ceeveebee Mon 01-Oct-12 10:07:55

Btw the routine is for 3 hourly feeding for the first few months, not 4

Rubirosa Mon 01-Oct-12 10:12:19

GF seems to be about 50/50 suits babies or not. If your baby would naturally fall into something similar to the GF routine it works great, but if your baby is one that naturally needs to feed/sleep more or less often then it doesn't. Luck of the draw really!

You can have a routine without following GF though. I would set aside the first 6-12 weeks to just let your baby eat and sleep when they want, then you could start offering feeds at regular intervals if they haven't asked for one - for my ds this was about every 2.5 hours (he didn't go 3 hours between feeds til he was on solids!).

If you have older children, a natural routine might develop out of their routines? Eg. feed before school run, nap in the car etc.

ArtfulAardvark Mon 01-Oct-12 10:13:32

Didnt she used to be know a SWMNBN (she who must not be named) on here

I used her book successfully for DS1, didnt work so well for DS2 - I think the best this is not to be a slave to it at her "routine" could tie you down completely - which is fine if you are a paid "nanny" but not so great if you are a new mum, out of your depth and needing a life and the support of other people.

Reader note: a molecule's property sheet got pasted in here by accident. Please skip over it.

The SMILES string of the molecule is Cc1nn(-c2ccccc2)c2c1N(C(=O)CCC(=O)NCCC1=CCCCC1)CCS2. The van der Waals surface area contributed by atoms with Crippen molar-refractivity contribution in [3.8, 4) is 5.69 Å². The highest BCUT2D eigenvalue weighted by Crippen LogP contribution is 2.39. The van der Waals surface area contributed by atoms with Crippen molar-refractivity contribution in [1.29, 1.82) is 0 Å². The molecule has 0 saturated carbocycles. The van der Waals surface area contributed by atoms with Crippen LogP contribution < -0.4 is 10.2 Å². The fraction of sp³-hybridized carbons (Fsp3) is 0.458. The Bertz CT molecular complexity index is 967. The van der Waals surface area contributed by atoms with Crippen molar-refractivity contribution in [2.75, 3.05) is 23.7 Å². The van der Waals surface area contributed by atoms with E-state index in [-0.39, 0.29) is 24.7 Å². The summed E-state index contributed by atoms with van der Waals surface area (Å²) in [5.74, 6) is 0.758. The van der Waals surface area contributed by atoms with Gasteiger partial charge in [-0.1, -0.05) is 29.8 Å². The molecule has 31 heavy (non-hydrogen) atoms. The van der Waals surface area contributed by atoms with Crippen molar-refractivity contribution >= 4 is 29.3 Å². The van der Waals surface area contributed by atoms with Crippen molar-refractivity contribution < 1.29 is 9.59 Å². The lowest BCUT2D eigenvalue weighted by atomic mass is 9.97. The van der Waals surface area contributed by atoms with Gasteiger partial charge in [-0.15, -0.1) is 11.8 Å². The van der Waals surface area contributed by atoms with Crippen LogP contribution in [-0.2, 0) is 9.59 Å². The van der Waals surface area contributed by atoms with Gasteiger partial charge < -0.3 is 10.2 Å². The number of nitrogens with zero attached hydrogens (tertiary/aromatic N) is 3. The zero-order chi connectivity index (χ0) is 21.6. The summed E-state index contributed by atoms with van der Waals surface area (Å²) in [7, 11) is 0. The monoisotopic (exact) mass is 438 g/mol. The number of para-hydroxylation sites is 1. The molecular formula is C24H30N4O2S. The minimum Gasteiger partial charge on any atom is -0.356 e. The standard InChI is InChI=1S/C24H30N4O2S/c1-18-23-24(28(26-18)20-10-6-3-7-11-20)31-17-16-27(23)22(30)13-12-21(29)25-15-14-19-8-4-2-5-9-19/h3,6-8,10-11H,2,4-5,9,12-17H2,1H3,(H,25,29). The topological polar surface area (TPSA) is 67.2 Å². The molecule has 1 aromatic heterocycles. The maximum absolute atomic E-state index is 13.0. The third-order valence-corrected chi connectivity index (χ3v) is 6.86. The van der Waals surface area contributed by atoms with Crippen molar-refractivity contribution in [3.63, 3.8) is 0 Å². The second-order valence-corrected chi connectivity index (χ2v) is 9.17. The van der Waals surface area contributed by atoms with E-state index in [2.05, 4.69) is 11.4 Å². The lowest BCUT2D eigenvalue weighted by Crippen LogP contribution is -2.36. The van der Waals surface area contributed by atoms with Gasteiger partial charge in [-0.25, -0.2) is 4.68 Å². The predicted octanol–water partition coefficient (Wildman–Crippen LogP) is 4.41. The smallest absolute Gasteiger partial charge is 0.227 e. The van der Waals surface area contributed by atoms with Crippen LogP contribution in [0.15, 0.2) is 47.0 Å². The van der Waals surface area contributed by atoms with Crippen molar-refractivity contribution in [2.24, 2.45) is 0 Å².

I do think she is right though in that it helps, if you can, to get into a "routine" of some kind but ultimately, however small, babies are people in their own rights and some of them are just NOT going to play ball so if you spend all day, every day trying to bang a square peg into a round hole you are just going to have one more thing to feel bad about. You will know within a week if it is going to work for you or not.

tootiredtothinkofanickname Mon 01-Oct-12 10:14:13

One of my friends' GP said that a lot of the women he sees with PND see themselves as failures because their babies don't follow the "rules" of when to sleep, feed, etc. Instead of going out for example, they spend ages trying to get the baby to sleep in the cot, and end up frustrated when the baby has other ideas.

On the other hand, there are so many babies who take to a routine very well, and this also works much better for their families as a whole. I am not against a routine, just against a very rigid one, and saying that all babies must be up at 7am for example, or feed at 10am, is absurd. And I am against not taking your cues from your baby, or leaving him or her to scream in a cot just because it's nap time according to a book.